China drives world carbon emissions to record high

OSLO, Sept 21 (Reuters) - World carbon dioxide emissions will hit a record high this year, driven by China’s growth and keeping the world far off track from the deep cuts needed to limit climate change, a study said on Sunday.

Smoke rises from chimneys and cooling towers of a refinery in Ningbo, Zhejiang province August 19, 2014. REUTERS/China Daily

More than half of proven fossil fuel reserves may have to stay in the ground if governments are serious about a promise made in 2010 to limit a rise in average temperatures to 2 degrees Celsius (3.6F) above pre-industrial times, the Global Carbon Project report by leading research institutes said.

Emissions of carbon dioxide from burning fossil fuels and cement production will climb by 2.5 percent to a new record 37.0 billion tonnes in 2014, according to the report issued before a United Nations climate summit in New York on Tuesday.

Emissions of the main greenhouse gas rose 2.3 percent in 2013 to 36.1 billion tonnes, said the report, which was published in the journal Nature Geoscience.

“A break in current emission trends is urgently needed,” according to the report by experts in Britain, Norway, Switzerland, Austria, Australia, Germany and the Netherlands.

Emissions by China alone, which overtook the United States as the number one carbon emitter in 2006 amid fast industrial growth, have soared to eclipse those of the United States and the European Union combined, it said.

The report puts 2014 world carbon emissions 65 percent above levels in 1990, despite repeated promises of curbs and a shift to renewable energies such as wind and solar power as part of policies to avert more floods, heatwaves and rising sea levels.

The study said the 2C goal was slipping out of reach. Temperatures have already risen by 0.85 C (1.4 F) since the Industrial Revolution.


U.N. Secretary-General Ban Ki-moon will host a summit on Sept. 23 of more than 120 world leaders, hoping for “bold pledges” as part of work on a U.N. deal due to be agreed in Paris at the end of 2015 to limit global warming.

The study estimated that the world could only emit a total 1,200 billion tonnes of carbon in the future - about 30 years at current rates - to keep warming below 2C.

“If this were a bank statement it would say our credit is running out,” said Dave Reay, a professor of carbon management at the University of Edinburgh who was not part of the study.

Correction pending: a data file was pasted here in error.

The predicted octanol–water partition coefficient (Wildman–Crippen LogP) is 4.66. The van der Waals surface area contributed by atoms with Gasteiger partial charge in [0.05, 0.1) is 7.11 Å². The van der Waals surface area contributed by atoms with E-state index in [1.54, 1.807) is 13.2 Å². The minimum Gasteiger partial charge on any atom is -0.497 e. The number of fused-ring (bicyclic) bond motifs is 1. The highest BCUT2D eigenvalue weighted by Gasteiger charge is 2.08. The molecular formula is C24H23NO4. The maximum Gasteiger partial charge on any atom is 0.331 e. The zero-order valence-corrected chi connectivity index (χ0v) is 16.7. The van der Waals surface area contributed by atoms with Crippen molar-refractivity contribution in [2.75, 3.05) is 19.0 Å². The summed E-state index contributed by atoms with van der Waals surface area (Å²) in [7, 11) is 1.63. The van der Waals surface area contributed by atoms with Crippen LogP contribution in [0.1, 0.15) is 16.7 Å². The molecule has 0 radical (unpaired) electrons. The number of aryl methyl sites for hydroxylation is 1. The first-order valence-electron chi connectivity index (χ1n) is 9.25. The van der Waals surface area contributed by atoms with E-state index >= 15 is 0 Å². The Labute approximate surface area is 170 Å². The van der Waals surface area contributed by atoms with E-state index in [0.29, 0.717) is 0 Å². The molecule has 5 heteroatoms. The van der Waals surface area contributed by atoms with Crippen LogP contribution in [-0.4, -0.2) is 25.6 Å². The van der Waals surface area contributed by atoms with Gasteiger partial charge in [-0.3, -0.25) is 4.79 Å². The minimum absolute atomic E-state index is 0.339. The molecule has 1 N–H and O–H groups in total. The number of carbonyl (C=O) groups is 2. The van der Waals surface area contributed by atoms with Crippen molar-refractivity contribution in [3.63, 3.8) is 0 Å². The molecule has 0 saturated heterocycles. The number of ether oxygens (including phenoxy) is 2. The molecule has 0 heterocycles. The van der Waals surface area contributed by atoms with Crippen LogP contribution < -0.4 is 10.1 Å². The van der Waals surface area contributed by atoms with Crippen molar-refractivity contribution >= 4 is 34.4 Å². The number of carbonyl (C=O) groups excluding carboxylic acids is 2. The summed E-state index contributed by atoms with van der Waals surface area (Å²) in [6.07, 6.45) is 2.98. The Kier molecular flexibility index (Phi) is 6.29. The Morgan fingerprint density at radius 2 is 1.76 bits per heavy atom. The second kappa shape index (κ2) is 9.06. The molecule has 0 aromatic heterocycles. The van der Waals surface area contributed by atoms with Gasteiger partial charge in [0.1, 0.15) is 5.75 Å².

A U.N. panel of climate experts says that it is at least 95 percent probable that manmade emissions, rather than natural variations in the climate, are to blame for rising temperatures.

China’s carbon emissions were set to rise 4.5 percent this year to 10.4 billion tonnes, far more than U.S. emissions on 5.2 billion and the EU’s 3.4 billion. U.S. emissions would dip 0.9 percent in 2014 and EU emissions would be down 1.1 percent.

It projected that world emissions could reach 43.2 billion tonnes in 2019, with 12.7 billion from China alone.

“China is taking the lead, but this is a global problem,” Corinne Le Quere, director of the Tyndall Centre at the University of East Anglia and a lead contributor to the report.

Beijing argues that emerging economies need to burn more energy to help end poverty. That argument is losing credence because even its per capita emissions overtook those of the average EU citizen in 2013, the study said.

Carbon accounting rules exaggerate China’s share because 16 percent of its carbon dioxide is produced by industries making products for export, ranging from televisions to furniture, Le Quere said.

The study said world emissions would have to fall by more than five percent a year to achieve the 2C goal. Cuts would be less if the world develops technologies to bury carbon dioxide.

Such global cuts would be unprecedented. Among national successes, France and Sweden managed cuts of four percent a year in a shift to nuclear power in the 1970s, said Glen Peters, an author at the Center for International Climate and Environmental Research in Oslo.

Reporting by Alister Doyle, editing by Louise Heavens